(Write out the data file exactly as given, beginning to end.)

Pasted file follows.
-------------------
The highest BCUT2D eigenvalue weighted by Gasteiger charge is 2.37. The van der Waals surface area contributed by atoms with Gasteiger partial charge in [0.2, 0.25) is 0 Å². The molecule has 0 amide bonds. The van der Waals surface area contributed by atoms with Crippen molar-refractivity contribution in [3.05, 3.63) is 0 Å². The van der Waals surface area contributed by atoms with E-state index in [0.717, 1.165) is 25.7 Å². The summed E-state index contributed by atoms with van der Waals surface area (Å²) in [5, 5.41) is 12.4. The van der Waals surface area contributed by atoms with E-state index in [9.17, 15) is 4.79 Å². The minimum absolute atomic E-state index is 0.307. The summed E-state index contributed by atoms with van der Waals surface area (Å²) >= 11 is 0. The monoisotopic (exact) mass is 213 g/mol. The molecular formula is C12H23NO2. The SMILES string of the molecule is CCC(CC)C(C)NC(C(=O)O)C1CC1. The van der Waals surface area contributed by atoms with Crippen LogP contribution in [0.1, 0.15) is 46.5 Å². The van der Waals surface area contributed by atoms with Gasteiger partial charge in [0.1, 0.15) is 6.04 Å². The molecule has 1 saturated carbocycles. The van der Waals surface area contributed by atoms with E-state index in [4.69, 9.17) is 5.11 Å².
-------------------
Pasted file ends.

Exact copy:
The highest BCUT2D eigenvalue weighted by Gasteiger charge is 2.37. The van der Waals surface area contributed by atoms with Gasteiger partial charge in [0.2, 0.25) is 0 Å². The molecule has 0 amide bonds. The van der Waals surface area contributed by atoms with Crippen molar-refractivity contribution in [3.05, 3.63) is 0 Å². The van der Waals surface area contributed by atoms with E-state index in [0.717, 1.165) is 25.7 Å². The summed E-state index contributed by atoms with van der Waals surface area (Å²) in [5, 5.41) is 12.4. The van der Waals surface area contributed by atoms with E-state index in [9.17, 15) is 4.79 Å². The minimum absolute atomic E-state index is 0.307. The summed E-state index contributed by atoms with van der Waals surface area (Å²) >= 11 is 0. The monoisotopic (exact) mass is 213 g/mol. The molecular formula is C12H23NO2. The SMILES string of the molecule is CCC(CC)C(C)NC(C(=O)O)C1CC1. The van der Waals surface area contributed by atoms with Crippen LogP contribution in [0.1, 0.15) is 46.5 Å². The van der Waals surface area contributed by atoms with Gasteiger partial charge in [0.1, 0.15) is 6.04 Å². The molecule has 1 saturated carbocycles. The van der Waals surface area contributed by atoms with E-state index in [4.69, 9.17) is 5.11 Å².